The Health Ministry’s website warns people not to swim in public rivers when it rains and to avoid taking a dip if they have cuts on their body, which makes an infection more likely.

Health Minister Liow Tiong Lai was quoted by the Times on Monday as saying his ministry would distribute leaflets and posters to raise awareness of the disease.

Leptospirosis is caused by exposure to water contaminated with urine of infected animals and absorbed through the skin.

Rats are the main carriers, and the ministry’s campaign urges people not to dump rubbish near water sources that could attract rats, he said.

Cases of the disease have been increasing in Malaysia.

It killed 62 people last year, up from 20 in 2004. In the same period, the number of infections rose more than fivefold to more than 1 400 cases, up from 263.

Symptoms are severe muscle pain, fever, vomiting and headache, and leptospirosis is curable if the person is treated within a week.

– AP

Hi-tech water purifier in a teabag

Posted by: Saving Water SA (Cape Town, South Africa) – partnered with Water Rhapsody conservation systems – 23 July 2010

A South African professor has invented a hi-tech “teabag” that can purify polluted water instantly – at a cost of just three cents a litre.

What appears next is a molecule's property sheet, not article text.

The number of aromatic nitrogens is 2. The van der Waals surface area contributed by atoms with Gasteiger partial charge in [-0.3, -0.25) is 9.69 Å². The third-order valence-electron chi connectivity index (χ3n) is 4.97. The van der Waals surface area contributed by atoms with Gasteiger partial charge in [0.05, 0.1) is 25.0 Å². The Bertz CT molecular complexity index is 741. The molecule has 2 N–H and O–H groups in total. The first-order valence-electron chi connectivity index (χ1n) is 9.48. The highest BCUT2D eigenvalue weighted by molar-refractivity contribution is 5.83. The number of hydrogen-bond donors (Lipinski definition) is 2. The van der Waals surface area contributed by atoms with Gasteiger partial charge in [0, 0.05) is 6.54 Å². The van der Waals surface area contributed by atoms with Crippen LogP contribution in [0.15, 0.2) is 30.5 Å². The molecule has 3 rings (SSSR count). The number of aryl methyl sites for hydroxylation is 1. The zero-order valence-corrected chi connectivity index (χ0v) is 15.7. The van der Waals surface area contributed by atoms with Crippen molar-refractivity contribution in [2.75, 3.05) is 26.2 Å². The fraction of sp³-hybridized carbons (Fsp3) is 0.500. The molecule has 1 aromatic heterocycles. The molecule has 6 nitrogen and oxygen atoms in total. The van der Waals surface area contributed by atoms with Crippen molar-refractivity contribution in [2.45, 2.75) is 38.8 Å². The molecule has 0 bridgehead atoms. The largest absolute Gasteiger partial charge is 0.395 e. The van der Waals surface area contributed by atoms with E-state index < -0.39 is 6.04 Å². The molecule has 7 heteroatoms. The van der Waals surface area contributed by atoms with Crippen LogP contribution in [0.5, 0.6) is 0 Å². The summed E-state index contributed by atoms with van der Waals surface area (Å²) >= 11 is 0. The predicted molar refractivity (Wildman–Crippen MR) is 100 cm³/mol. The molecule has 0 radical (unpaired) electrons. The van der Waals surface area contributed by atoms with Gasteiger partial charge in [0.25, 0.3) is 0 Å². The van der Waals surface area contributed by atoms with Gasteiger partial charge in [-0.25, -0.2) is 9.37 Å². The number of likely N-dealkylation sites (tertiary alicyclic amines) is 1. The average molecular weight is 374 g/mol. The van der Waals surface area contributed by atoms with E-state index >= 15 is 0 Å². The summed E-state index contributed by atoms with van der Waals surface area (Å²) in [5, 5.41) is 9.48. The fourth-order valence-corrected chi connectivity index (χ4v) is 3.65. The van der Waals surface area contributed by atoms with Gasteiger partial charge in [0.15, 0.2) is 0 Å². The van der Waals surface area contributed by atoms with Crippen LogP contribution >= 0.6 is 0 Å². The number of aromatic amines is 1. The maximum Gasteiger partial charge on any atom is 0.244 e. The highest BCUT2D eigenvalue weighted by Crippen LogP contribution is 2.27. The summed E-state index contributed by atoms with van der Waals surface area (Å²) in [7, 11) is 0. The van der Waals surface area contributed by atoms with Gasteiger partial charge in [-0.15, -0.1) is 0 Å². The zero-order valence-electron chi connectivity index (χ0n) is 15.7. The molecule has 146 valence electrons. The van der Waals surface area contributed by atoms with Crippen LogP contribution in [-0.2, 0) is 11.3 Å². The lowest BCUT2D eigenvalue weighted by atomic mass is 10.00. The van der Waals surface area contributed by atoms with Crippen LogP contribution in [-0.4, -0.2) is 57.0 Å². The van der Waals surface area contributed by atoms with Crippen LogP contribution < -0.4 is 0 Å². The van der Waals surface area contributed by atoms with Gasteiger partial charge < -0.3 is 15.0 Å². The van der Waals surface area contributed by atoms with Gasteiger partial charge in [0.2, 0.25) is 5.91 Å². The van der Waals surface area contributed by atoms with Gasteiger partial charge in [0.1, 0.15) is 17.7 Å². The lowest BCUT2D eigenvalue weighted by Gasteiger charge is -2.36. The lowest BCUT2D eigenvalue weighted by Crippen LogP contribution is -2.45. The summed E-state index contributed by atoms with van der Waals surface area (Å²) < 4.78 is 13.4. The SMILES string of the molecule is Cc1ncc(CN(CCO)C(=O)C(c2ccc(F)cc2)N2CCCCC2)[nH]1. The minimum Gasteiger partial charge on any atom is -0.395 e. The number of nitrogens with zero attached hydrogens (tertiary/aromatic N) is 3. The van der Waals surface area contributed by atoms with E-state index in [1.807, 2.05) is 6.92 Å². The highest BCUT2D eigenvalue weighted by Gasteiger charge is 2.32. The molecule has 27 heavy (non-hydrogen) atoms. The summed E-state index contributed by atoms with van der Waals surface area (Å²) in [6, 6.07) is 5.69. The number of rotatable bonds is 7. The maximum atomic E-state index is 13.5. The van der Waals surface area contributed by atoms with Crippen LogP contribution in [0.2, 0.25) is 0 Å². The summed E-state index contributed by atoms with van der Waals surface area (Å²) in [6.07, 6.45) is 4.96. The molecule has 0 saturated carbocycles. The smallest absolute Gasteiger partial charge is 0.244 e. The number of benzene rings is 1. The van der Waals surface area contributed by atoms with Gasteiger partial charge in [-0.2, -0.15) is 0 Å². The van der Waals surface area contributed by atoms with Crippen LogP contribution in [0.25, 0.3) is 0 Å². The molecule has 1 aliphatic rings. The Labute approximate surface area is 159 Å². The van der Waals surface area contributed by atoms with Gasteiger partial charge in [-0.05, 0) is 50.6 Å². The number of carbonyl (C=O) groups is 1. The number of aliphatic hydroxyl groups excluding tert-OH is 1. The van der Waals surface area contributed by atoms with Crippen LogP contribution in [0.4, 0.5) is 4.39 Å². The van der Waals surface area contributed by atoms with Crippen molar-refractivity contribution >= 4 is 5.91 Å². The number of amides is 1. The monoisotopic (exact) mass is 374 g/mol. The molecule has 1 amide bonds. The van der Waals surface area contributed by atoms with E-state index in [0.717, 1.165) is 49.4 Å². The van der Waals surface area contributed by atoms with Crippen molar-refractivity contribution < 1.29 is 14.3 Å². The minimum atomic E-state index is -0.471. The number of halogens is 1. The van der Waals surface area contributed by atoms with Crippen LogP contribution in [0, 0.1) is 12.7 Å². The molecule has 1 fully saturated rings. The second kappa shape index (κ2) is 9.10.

The filtration system is so small it fits into the lid of a water bottle, and has already been hailed as a breakthrough in the battle against waterborne disease in poor areas.

It was developed using tiny nano-fibres – each about one hundredth the width of a human hair and packed together into a teabag-like sac that filters out microscopic bacteria. Instead of tea the nanotech bag contains activated carbon which then kills the harmful bacteria.

“Not only do we filter the bacteria out but we also kill them,” said inventor Professor Eugene Cloete, a microbiologist at the University of Stellenbosch.

He said the new technique was a major step towards helping South Africa fulfil its millennium goal of eradicating poverty.

“One of the major problems of meeting the millennium goals is that there is not sufficient infrastructure to pipe water to everybody in the world – so this really is something which addresses the need right now,” Cloete said.

The bag had already prompted several inquiries from foundations providing relief to those without running water.

“People are not dying of thirst but because they don’t have access to safe water. This is inexpensive. It would cost about three cents a litre to produce water that is the quality of bottled water,” Cloete said.

The breakthrough coincides with the launch this week of a major Stellenbosch University initiative called the Hope Project, which hopes to combine the scientific expertise of several departments to address the country’s most pressing needs.

The university’s rector, Professor Russel Botman, said: “Whether it is renewable energy supply for the region, food security, conflict resolution and leadership or rural healthcare and development, we are looking to throw our weight behind the country and the continent’s most pressing needs.”

Source: Times Live